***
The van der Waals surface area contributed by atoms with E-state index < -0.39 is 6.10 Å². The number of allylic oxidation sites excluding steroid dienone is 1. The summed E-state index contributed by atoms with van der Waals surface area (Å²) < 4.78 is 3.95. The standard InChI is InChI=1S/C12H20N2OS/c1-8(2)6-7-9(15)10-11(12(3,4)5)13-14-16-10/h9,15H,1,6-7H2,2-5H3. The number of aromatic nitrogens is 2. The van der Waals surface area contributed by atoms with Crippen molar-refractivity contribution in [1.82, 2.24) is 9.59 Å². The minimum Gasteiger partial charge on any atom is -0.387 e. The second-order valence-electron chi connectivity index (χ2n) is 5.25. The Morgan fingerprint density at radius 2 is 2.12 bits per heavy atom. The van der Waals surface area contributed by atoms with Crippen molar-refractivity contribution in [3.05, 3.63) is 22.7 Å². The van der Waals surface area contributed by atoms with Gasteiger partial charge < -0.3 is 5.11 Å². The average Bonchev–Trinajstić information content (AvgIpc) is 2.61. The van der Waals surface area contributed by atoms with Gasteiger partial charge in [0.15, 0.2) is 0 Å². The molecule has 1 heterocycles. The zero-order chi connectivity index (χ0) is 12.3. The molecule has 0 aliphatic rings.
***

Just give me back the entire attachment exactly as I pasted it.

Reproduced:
The van der Waals surface area contributed by atoms with E-state index < -0.39 is 6.10 Å². The number of allylic oxidation sites excluding steroid dienone is 1. The summed E-state index contributed by atoms with van der Waals surface area (Å²) < 4.78 is 3.95. The standard InChI is InChI=1S/C12H20N2OS/c1-8(2)6-7-9(15)10-11(12(3,4)5)13-14-16-10/h9,15H,1,6-7H2,2-5H3. The number of aromatic nitrogens is 2. The van der Waals surface area contributed by atoms with Crippen molar-refractivity contribution in [1.82, 2.24) is 9.59 Å². The minimum Gasteiger partial charge on any atom is -0.387 e. The second-order valence-electron chi connectivity index (χ2n) is 5.25. The Morgan fingerprint density at radius 2 is 2.12 bits per heavy atom. The van der Waals surface area contributed by atoms with Crippen molar-refractivity contribution in [3.05, 3.63) is 22.7 Å². The van der Waals surface area contributed by atoms with Gasteiger partial charge < -0.3 is 5.11 Å². The average Bonchev–Trinajstić information content (AvgIpc) is 2.61. The van der Waals surface area contributed by atoms with Gasteiger partial charge in [0.15, 0.2) is 0 Å². The molecule has 1 heterocycles. The zero-order chi connectivity index (χ0) is 12.3. The molecule has 0 aliphatic rings.